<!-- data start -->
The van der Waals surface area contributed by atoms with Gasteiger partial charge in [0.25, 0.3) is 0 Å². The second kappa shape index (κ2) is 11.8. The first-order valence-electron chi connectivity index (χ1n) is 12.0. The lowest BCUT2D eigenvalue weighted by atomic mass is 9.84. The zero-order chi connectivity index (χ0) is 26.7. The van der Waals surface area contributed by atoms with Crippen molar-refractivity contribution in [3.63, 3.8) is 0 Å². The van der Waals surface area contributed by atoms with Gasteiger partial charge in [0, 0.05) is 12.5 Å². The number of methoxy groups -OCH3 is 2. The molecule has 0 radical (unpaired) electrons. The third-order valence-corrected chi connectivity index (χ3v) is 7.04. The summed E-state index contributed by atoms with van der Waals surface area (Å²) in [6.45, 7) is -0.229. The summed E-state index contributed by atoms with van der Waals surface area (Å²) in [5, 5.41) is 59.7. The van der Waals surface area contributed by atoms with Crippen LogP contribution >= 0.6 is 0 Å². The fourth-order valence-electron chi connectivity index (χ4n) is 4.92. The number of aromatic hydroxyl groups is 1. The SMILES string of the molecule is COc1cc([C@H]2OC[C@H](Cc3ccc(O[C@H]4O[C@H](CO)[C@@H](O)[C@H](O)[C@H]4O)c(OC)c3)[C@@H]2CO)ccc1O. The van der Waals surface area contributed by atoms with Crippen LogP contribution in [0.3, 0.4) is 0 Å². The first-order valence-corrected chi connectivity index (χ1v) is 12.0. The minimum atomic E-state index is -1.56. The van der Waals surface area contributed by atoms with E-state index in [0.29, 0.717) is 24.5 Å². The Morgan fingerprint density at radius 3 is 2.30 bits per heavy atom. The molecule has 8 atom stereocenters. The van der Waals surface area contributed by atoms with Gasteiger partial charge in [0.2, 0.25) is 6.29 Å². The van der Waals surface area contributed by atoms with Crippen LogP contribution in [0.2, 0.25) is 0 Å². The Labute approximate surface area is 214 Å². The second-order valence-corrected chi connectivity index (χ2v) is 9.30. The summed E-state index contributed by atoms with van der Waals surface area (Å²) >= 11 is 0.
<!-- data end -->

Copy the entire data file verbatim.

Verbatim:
The van der Waals surface area contributed by atoms with Gasteiger partial charge in [0.25, 0.3) is 0 Å². The second kappa shape index (κ2) is 11.8. The first-order valence-electron chi connectivity index (χ1n) is 12.0. The lowest BCUT2D eigenvalue weighted by atomic mass is 9.84. The zero-order chi connectivity index (χ0) is 26.7. The van der Waals surface area contributed by atoms with Crippen molar-refractivity contribution in [3.63, 3.8) is 0 Å². The van der Waals surface area contributed by atoms with Gasteiger partial charge in [0, 0.05) is 12.5 Å². The number of methoxy groups -OCH3 is 2. The molecule has 0 radical (unpaired) electrons. The third-order valence-corrected chi connectivity index (χ3v) is 7.04. The summed E-state index contributed by atoms with van der Waals surface area (Å²) in [6.45, 7) is -0.229. The summed E-state index contributed by atoms with van der Waals surface area (Å²) in [5, 5.41) is 59.7. The van der Waals surface area contributed by atoms with Crippen LogP contribution >= 0.6 is 0 Å². The fourth-order valence-electron chi connectivity index (χ4n) is 4.92. The number of aromatic hydroxyl groups is 1. The SMILES string of the molecule is COc1cc([C@H]2OC[C@H](Cc3ccc(O[C@H]4O[C@H](CO)[C@@H](O)[C@H](O)[C@H]4O)c(OC)c3)[C@@H]2CO)ccc1O. The van der Waals surface area contributed by atoms with Crippen LogP contribution in [0.3, 0.4) is 0 Å². The first-order valence-corrected chi connectivity index (χ1v) is 12.0. The minimum atomic E-state index is -1.56. The van der Waals surface area contributed by atoms with E-state index in [0.29, 0.717) is 24.5 Å². The Morgan fingerprint density at radius 3 is 2.30 bits per heavy atom. The molecule has 8 atom stereocenters. The van der Waals surface area contributed by atoms with Gasteiger partial charge in [0.2, 0.25) is 6.29 Å². The van der Waals surface area contributed by atoms with Crippen LogP contribution in [0.2, 0.25) is 0 Å². The Labute approximate surface area is 214 Å². The second-order valence-corrected chi connectivity index (χ2v) is 9.30. The summed E-state index contributed by atoms with van der Waals surface area (Å²) >= 11 is 0.